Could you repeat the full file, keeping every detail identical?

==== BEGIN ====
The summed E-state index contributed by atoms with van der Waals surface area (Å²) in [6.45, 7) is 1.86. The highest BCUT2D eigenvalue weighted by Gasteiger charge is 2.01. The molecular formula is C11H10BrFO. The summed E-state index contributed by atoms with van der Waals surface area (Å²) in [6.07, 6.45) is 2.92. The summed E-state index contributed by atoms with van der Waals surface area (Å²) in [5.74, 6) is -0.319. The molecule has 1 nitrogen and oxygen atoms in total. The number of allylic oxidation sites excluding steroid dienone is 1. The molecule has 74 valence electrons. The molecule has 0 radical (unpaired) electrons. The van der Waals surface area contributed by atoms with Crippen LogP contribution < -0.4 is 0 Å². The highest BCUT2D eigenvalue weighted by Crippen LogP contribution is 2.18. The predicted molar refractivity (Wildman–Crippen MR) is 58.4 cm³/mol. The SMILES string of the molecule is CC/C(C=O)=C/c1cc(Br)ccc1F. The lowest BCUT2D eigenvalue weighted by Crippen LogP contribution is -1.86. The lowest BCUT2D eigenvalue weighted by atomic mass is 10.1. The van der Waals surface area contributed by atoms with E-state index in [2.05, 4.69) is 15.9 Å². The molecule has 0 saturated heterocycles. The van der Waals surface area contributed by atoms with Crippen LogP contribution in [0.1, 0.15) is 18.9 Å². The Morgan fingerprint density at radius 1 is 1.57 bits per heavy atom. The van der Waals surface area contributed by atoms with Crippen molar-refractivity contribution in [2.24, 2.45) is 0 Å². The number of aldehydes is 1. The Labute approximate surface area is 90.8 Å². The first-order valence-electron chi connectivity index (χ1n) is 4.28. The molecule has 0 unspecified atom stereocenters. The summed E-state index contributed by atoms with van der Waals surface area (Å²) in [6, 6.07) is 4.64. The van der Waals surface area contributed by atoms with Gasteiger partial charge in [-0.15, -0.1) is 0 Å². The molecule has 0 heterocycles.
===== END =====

The summed E-state index contributed by atoms with van der Waals surface area (Å²) in [6.45, 7) is 1.86. The highest BCUT2D eigenvalue weighted by Gasteiger charge is 2.01. The molecular formula is C11H10BrFO. The summed E-state index contributed by atoms with van der Waals surface area (Å²) in [6.07, 6.45) is 2.92. The summed E-state index contributed by atoms with van der Waals surface area (Å²) in [5.74, 6) is -0.319. The molecule has 1 nitrogen and oxygen atoms in total. The number of allylic oxidation sites excluding steroid dienone is 1. The molecule has 74 valence electrons. The molecule has 0 radical (unpaired) electrons. The van der Waals surface area contributed by atoms with Crippen LogP contribution < -0.4 is 0 Å². The highest BCUT2D eigenvalue weighted by Crippen LogP contribution is 2.18. The predicted molar refractivity (Wildman–Crippen MR) is 58.4 cm³/mol. The SMILES string of the molecule is CC/C(C=O)=C/c1cc(Br)ccc1F. The lowest BCUT2D eigenvalue weighted by Crippen LogP contribution is -1.86. The lowest BCUT2D eigenvalue weighted by atomic mass is 10.1. The van der Waals surface area contributed by atoms with E-state index in [2.05, 4.69) is 15.9 Å². The molecule has 0 saturated heterocycles. The van der Waals surface area contributed by atoms with Crippen LogP contribution in [0.1, 0.15) is 18.9 Å². The Morgan fingerprint density at radius 1 is 1.57 bits per heavy atom. The van der Waals surface area contributed by atoms with Crippen molar-refractivity contribution in [2.24, 2.45) is 0 Å². The number of aldehydes is 1. The Labute approximate surface area is 90.8 Å². The first-order valence-electron chi connectivity index (χ1n) is 4.28. The molecule has 0 unspecified atom stereocenters. The summed E-state index contributed by atoms with van der Waals surface area (Å²) in [6, 6.07) is 4.64. The van der Waals surface area contributed by atoms with Gasteiger partial charge in [-0.15, -0.1) is 0 Å². The molecule has 0 heterocycles.